Game Mechanics
Roll a d10, add the situational bonus or negative modifier, add either your skill level (rated 1 to 3, if any) and your talent bonus (again 1 to 3, if any).  If you get over 10, you succeed.  That means, math-wise, that if you have a primary talent and a maxed-out skill in a particular area of expertise, you're  going to succeed at a task 70% of the time (by rolling a 4 or higher).  There are no magic-related skills, instead you get either a skill bonus of 0 or 1, depending on the area you're in, so magic is innately risky to use.  The one small side benefit is that if you attempt a spell and you fail, including missing a target with an attack, you don't lose the spell.  Speaking of which...

As I said earlier, you have schools of magic focused around a particular element, effect, or theme.  Each school has six or seven powers, one or two of which are "advanced" spells that must be purchased with CAP's later.  The spells usually involve what would be considered "utility" powers with some low-level attack powers thrown in, depending on the school.  Some schools, such as the Portalist, have no attack powers but their utility powers are particularly useful.
Now here's the weird part.  No spell is inherently more more less difficult to cast than any other.  In most cases you just have to make a successful 10+ roll or no roll at all.  This seems a little counter-intuitive, because you might think that more powerful spells would be more difficult to cast.  Rather, after a spell is cast, a period of time must be spent before you can cast that particular spell again.  This gap can be anywhere from 8 to 72 hours, usually 24 or eight hours sleep.  The recovery time is the effect of the power of the spell.  You can, however, cast any other spell in the school in the meantime, and again it doesn't lapse until you cast it correctly.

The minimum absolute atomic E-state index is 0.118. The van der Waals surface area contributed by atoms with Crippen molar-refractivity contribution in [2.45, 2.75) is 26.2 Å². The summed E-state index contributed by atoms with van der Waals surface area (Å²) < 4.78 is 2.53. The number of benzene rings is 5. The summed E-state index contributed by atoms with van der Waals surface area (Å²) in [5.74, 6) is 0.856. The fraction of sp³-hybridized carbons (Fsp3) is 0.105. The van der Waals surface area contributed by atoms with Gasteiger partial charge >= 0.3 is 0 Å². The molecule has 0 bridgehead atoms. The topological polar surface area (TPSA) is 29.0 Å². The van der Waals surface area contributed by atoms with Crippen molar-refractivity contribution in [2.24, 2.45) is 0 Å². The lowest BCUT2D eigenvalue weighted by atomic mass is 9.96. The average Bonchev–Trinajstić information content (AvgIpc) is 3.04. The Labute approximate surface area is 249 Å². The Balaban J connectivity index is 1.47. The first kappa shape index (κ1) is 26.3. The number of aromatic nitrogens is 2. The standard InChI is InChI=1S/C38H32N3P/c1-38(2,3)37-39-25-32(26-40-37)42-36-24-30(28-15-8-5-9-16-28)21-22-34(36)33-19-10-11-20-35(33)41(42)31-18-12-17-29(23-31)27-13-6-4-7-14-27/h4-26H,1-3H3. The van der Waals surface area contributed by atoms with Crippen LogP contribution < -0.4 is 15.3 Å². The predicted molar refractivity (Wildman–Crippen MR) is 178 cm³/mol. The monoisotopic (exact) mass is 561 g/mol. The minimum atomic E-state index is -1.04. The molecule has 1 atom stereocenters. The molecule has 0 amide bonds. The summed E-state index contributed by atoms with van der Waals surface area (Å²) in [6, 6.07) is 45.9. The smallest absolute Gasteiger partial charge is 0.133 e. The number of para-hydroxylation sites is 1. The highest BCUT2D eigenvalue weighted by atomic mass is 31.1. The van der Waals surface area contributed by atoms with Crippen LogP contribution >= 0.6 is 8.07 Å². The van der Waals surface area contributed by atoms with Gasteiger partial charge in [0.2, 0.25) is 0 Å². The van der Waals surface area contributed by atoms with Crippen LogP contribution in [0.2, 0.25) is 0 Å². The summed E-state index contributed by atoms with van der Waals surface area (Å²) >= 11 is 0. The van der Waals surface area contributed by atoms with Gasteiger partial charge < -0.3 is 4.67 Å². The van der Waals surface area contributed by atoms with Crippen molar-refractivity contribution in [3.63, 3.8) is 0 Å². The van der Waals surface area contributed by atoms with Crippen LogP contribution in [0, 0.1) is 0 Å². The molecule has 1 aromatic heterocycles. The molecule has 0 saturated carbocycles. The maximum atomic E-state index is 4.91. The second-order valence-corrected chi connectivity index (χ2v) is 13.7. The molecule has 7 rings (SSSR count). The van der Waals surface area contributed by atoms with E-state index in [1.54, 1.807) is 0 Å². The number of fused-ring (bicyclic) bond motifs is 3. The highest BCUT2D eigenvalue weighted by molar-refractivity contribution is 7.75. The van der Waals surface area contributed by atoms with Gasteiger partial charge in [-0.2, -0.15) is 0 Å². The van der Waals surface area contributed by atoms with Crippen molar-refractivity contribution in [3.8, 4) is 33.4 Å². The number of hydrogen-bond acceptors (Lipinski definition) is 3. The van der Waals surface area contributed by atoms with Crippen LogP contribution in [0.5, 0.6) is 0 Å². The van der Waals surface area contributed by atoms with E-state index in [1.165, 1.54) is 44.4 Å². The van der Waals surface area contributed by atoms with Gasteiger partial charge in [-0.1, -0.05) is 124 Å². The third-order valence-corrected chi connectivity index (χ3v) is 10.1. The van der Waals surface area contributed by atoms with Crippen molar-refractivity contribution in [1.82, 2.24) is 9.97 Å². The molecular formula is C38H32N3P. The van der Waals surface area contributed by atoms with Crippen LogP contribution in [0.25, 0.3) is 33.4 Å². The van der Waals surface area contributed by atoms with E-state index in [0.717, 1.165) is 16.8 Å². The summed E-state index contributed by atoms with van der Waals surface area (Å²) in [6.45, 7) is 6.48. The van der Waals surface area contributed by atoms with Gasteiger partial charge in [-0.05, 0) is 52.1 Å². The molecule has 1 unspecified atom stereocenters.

Beat a 10, same as everything else.  No sense of your opponent's skill having anything to do with preventing you from hitting them.  In this way Blade Raiders most closely emulates D&D: hit points (or Resistance Points) become not only a notion of how physically tough you are, but they also are supposed to reflect some skill in combat in avoiding damage as well.  I have to say that this is the most annoying rule of the game in my mind.  The game could have gone with a contested "who rolls higher" or had the target's skill become a negative modifier, but all that was set aside in favor of just having a flat attack roll.  Like I said--bleh.

The World